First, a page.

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Another weekend of DO EPIC SHIT

Two consecutive weekends, two consecutive crossings of the Pailolo Channel and 54 miles of racing from the islands of Maui to Molokai.

Two very different races, two very different conditions and one consistent result.

Self supported, aiming for the an outline in the distance these races are as much an exercise in skill and navigation as they are athletic prowess.

For those that are not from these shores, these channel crossings requiring a mix of navigation, surfing skills and fitness are where the real challenge lies.

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Spot the odd one out. Bart de Zwart, Connor Baxter and Kody Kerbox – Maui boy’s I’ve been doing this paddling malarkey with since the very beginning.

As we formed the start line between the official boat and a buoy anchored in the water in the sheltered emerald waters of Honolua Bay on Maui’s western shores we could see the wind line forming in front of us.

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It wasn’t this year’s start, but in lieu of having one from this weekend – here’s a look at  the the emerald waters of Honolulu Bay from above

Having been across this channel last weekend and had one of the best downwind runs in memory I was excited for another chance to surf my way from one island to another.

With two events crossing two weekends, many had opted to do the latter of the two. Those that had raced the previous weekend were the lucky ones, treated to an epic crossing and an equally epic welcoming party and hospitality on the other side.

With a big field and the Aussie invasion of Maui in full effect, the pace was on from the gun. It’s also where the fields split in these events – typically right from the gun as some choose to take a high line, others choosing to go more south to get into the bump sooner. One way or another, all roads lead to Rome and it’s crazy how after not seeing anyone for miles you all converge on the same place to finish.

If last weekend was a hero run, this week you had to work for it. The wind had a lot of north in it, the tidal variation was small and going against us which meant the water was really sticky.

The first 10 miles were great and then the hard stuff started. It was hot, it was sticky and the water was in a confused state. As the miles clicked over and we wrapped around the eastern side of Molokai the wind lined up, the swells stacked up and the bump started to run again. It was good but each time my watch beeped to say another mile had passed it was definitely running slower than the previous week.

Without doubt the hardest part of these races is the navigation. Picking your line and trying to pick the fastest line is the make or break when all other things are equal. Should you go a little further south, should you stay inside? It’s a hard question to answer when you have no idea if there are other people around as the swells are higher than a lot of houses so seeing a glimpse of anyone is nigh on impossible at times.

As the long rectangular roof of the wharf building at Kaunakakai Harbour came into view I hotted up my line to skip over the reef to the finish off the end of the pier. In so many sports you know if you won or not, but races like this, if you’ve been separated from your competition you really have no idea. If you can’t see anyone or haven’t seen anyone – you’re either a hero or a total flunk. As I crossed the line I was pleasantly surprised to be advised that my efforts had been enough to win, although I was fast debriefing on what I needed to do differently if I were to do it over again. As always it was less about the result and more about the outcomes to learn and gain from.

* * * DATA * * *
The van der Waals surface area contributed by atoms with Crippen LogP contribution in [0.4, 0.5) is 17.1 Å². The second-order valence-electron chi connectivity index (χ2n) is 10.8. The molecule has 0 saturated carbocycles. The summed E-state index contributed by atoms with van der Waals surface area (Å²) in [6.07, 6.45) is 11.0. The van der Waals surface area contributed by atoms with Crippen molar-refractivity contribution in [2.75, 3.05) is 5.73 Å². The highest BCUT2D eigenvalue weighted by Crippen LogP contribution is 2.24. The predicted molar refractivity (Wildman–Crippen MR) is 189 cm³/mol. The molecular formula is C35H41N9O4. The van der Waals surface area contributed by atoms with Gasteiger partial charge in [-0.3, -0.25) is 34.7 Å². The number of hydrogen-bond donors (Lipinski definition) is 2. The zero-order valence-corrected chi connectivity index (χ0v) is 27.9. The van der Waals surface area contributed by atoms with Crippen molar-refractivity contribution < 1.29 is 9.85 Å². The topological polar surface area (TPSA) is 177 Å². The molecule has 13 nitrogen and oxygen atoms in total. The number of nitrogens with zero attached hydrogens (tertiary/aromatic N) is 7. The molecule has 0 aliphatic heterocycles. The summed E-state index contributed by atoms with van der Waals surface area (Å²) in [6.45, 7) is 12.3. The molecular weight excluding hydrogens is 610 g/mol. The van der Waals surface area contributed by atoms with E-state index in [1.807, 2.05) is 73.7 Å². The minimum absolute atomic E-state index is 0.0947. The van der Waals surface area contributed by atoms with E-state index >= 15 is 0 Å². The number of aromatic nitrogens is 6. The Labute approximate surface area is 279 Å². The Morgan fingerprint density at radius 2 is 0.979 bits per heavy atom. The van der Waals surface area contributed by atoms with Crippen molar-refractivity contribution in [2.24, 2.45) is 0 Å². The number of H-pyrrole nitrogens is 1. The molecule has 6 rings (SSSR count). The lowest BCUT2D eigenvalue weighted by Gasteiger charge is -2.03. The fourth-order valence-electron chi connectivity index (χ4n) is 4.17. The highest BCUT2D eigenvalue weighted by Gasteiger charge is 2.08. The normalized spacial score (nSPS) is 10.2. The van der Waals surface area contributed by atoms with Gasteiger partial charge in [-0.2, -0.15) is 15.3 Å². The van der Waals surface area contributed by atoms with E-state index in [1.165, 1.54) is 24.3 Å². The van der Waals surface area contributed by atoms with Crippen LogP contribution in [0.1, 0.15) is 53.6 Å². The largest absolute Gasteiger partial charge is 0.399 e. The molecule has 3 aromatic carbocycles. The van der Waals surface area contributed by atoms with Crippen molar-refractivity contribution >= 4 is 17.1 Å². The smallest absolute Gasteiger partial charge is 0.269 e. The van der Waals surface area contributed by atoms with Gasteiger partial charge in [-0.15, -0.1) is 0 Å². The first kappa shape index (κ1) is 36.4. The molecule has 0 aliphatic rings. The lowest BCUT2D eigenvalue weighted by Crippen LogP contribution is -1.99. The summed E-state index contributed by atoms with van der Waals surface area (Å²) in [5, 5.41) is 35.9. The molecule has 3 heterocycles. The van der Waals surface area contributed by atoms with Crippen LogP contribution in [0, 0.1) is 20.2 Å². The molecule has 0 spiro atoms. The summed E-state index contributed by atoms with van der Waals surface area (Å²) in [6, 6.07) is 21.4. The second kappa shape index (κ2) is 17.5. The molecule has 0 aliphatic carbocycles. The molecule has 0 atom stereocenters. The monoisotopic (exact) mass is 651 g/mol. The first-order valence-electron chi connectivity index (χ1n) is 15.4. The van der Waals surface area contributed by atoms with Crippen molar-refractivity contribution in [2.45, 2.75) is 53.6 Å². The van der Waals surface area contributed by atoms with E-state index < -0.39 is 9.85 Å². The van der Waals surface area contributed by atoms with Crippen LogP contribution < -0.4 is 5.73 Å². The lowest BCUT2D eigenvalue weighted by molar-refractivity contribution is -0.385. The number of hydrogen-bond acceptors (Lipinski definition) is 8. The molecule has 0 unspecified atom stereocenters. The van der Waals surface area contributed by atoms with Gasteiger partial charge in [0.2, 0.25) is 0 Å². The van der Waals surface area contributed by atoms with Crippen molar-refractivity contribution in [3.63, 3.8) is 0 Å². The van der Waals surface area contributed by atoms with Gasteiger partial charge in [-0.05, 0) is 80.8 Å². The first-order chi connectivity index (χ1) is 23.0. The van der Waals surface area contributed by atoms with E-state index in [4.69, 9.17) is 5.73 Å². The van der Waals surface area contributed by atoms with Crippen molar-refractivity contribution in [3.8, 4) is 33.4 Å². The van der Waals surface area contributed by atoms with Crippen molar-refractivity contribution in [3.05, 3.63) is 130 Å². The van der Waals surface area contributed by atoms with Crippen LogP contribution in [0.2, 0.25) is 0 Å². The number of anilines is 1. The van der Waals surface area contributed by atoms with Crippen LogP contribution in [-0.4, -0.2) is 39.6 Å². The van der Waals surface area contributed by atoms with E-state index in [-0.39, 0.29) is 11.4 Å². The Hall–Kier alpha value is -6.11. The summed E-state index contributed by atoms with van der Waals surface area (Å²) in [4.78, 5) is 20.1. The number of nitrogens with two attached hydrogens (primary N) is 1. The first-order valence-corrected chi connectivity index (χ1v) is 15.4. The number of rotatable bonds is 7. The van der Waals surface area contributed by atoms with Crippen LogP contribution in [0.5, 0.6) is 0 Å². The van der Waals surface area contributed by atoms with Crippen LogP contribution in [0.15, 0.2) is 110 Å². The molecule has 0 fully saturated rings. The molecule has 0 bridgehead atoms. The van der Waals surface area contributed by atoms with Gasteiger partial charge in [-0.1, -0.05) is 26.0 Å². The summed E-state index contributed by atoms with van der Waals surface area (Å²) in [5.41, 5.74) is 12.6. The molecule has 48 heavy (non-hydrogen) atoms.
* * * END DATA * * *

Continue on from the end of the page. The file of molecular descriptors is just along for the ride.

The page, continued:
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It’s not a lie that these events are somewhat of a logistical nightmare. Starting and finishing on different islands brings it’s own unique set of challenges. You need to have a boat ride back to the start for both you and your board, you’ll get dropped at the wharf which is about 20minutes from where you started, so you needed have thought through how you’re going to shuttle cars. Anything you want at the finish (which needs to be minimal) needs to be on a dry bag and paddled out to a boat before the start.

In many ways, this jigsaw puzzle of logistics and organisation is half the fun and twice the appeal. If it were easy everyone would do it right?

So there we have it. Two weekends, two crossings of the Pailolo Channel, two wins, but two very different races.

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Battling the side chop across the reef on the hot line to the finish

And if you’re wondering why there’s been two races from Maui to Molokai in two weeks, I’ll give you the short hand version. The organisers of the two events used to work together to produce one event. There was a falling out and one event is now run by Molokai and one event is now run from the Maui side. Regardless of who’s running what, the athletes and paddlers are the winners. The Pailolo Channel is possibly the best downwind channel crossing in the world period. And now there’s two races in two consecutive weekends. I’d say that’s a winner straight out of the gate.

You can read about this year’s Maui2Molokai event in the Maui News here and on SupRacer.com here

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3G3B6993Two days, 37 miles of racing. It sounds a lot doesn’t it?

Add deep blue Hawaiian waters, warmth and 20 knots of trade winds blowing from behind.

Yes, it’s officially downwind season in Hawaii, the trade winds are blowing and one huge month of downwind racing kicked off with the M2Molokai Challenge this past weekend.

Two days of racing, one channel crossing and one of the all time classic downwind runs in Hawaii.

July normally sees one crossing of the Pailolo Channel that runs between the west side of Maui and the east side of Molokai. It’s known as the best downwind run in the Hawaiian chain and this month we get two cracks at this all time classic crossing.

Channel crossings are synonymous with all paddle sports in the Pacific. From Tahiti to Hawaii, people have been crossing oceans and channels harnessing the power of the trades and riding their swells to get from one place to another.

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Zane Schweitzer foils the Pailolo Channel skimming over the tops of the swells with paddlers in the background